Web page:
A lot of plugins and DAWs don’t work well on 13” monitors and their resolutions.
So you miss buttons on plugins for example, or you need a magnifying glass to see what is going on.
I’m talking from experience, my 13” MacBook pro is a nightmare to produce with.

Mouse

Choose a side scrolling mouse.

This makes scrolling in your timeline easier and you can work quicker.

Some laptops have decent trackpads, but it never beats the speed of a mouse.

Backlit keyboard
Choose a laptop with a backlit keyboard, so you can see the letters on your keyboard in a poorly lit environment.

Gamer laptops

Gamer laptops are generally the best laptops for music production, because they are build for heavy workload.
But they are "bad" for one reason: you pay for heavy graphics card, which you don`t use with music production.

Black list

The laptops you should avoid because of either build quality, customer service or longevity.
  • Some Dell Insperion / XPS models are notorious for having latency problems.
These laptops are solid machines, but I would be very cautious to buy one as a music producer.
  • If a brand heavily relies on bloatware, tells something about the quality.
Bloatware is sponsored software.
This should tell you that price is more important that quality.
  • The lower the price, the lower the quality of components and customer service.
In laptop-land, there is no such thing as a good deal anymore.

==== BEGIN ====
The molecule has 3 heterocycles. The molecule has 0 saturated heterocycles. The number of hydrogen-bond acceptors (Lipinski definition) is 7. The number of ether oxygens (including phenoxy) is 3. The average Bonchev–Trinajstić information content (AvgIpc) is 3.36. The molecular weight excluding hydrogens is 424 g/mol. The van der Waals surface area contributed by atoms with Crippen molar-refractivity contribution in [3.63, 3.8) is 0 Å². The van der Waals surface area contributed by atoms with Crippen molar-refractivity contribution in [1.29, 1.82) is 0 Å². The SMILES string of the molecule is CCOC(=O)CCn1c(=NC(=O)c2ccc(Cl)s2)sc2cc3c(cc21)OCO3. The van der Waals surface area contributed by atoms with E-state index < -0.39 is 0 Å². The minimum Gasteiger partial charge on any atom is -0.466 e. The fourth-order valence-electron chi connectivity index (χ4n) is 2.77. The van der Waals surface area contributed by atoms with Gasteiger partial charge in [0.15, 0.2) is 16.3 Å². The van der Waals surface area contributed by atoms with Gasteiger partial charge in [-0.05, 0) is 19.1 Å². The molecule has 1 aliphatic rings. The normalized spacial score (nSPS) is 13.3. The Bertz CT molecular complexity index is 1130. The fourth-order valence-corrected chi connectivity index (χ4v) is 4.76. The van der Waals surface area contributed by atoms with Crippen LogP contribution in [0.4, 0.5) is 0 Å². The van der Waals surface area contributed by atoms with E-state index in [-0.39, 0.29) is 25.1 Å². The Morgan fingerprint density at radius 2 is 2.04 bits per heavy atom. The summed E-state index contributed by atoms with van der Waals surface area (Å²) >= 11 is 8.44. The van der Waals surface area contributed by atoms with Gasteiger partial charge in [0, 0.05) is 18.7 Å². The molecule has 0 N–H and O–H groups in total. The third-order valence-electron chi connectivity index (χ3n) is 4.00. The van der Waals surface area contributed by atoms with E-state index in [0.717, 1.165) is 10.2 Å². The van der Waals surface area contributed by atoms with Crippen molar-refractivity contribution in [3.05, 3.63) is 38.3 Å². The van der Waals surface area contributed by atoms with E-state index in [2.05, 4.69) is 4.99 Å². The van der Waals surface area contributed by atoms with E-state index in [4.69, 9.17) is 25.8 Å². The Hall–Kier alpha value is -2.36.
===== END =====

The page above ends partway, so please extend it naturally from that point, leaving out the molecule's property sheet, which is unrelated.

The margins are terribly thin.
  • Avoid Chinese brands.
We all know the technical reasons for that (and a little bit of the political ones (true or not).
  • Why most brands are not on the white list is for a reason.
  • I recommend you is googling the specific type number of the laptop you want to buy and see of someone experienced problems with it.



White list

For laptops on the whitelist I give you a list of laptop brands:
  • Dell Alienware gaming laptops
  • Asus 
  • HP Elite book
  • Microsoft surface
I asked on my community tab on YouTube which laptop brand would you recommend to fellow music producers.

Asus 21%
HP 15%
Dell 13%
Razer 11%
[other brands]  41%

FAQ

Why would model X be cheaper than the rest?
Let me say this: Cheapness and quality often don’t go hand in hand.
If a laptop is cheaper compared to the competition, this has to raise a red flag.

Do I need to buy a new laptop for music production? Can I use my old computer for music production? I have model X does it work?
You can use your old computer probably, but it won’t be the optimal configuration, because newer computers are quicker